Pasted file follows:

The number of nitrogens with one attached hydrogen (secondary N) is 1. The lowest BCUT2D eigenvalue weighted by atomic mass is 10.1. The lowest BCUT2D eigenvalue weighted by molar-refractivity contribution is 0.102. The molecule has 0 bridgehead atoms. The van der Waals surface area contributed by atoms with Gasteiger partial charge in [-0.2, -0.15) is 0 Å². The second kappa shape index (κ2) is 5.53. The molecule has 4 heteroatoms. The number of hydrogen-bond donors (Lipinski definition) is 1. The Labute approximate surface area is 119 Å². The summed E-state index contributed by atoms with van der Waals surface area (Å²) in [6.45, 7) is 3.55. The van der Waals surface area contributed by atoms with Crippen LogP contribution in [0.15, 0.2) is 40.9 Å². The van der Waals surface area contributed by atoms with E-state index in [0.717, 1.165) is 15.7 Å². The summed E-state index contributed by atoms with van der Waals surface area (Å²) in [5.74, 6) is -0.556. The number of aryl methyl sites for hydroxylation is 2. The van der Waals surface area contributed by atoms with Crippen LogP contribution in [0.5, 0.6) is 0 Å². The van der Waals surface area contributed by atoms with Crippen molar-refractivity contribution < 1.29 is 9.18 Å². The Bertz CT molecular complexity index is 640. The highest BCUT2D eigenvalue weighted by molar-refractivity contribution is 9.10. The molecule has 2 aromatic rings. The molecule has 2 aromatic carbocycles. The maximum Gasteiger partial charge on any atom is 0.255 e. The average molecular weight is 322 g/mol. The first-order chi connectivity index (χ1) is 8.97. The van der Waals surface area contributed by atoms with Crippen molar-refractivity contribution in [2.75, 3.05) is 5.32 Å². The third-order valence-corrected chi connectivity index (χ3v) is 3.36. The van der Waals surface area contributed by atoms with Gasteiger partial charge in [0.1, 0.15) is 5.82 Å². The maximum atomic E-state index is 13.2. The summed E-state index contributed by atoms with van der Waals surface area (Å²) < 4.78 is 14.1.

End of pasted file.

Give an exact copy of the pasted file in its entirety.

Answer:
The number of nitrogens with one attached hydrogen (secondary N) is 1. The lowest BCUT2D eigenvalue weighted by atomic mass is 10.1. The lowest BCUT2D eigenvalue weighted by molar-refractivity contribution is 0.102. The molecule has 0 bridgehead atoms. The van der Waals surface area contributed by atoms with Gasteiger partial charge in [-0.2, -0.15) is 0 Å². The second kappa shape index (κ2) is 5.53. The molecule has 4 heteroatoms. The number of hydrogen-bond donors (Lipinski definition) is 1. The Labute approximate surface area is 119 Å². The summed E-state index contributed by atoms with van der Waals surface area (Å²) in [6.45, 7) is 3.55. The van der Waals surface area contributed by atoms with Crippen LogP contribution in [0.15, 0.2) is 40.9 Å². The van der Waals surface area contributed by atoms with E-state index in [0.717, 1.165) is 15.7 Å². The summed E-state index contributed by atoms with van der Waals surface area (Å²) in [5.74, 6) is -0.556. The number of aryl methyl sites for hydroxylation is 2. The van der Waals surface area contributed by atoms with Crippen LogP contribution in [0.5, 0.6) is 0 Å². The van der Waals surface area contributed by atoms with Crippen molar-refractivity contribution < 1.29 is 9.18 Å². The Bertz CT molecular complexity index is 640. The highest BCUT2D eigenvalue weighted by molar-refractivity contribution is 9.10. The molecule has 2 aromatic rings. The molecule has 2 aromatic carbocycles. The maximum Gasteiger partial charge on any atom is 0.255 e. The average molecular weight is 322 g/mol. The first-order chi connectivity index (χ1) is 8.97. The van der Waals surface area contributed by atoms with Crippen molar-refractivity contribution in [2.75, 3.05) is 5.32 Å². The third-order valence-corrected chi connectivity index (χ3v) is 3.36. The van der Waals surface area contributed by atoms with Gasteiger partial charge in [0.1, 0.15) is 5.82 Å². The maximum atomic E-state index is 13.2. The summed E-state index contributed by atoms with van der Waals surface area (Å²) < 4.78 is 14.1.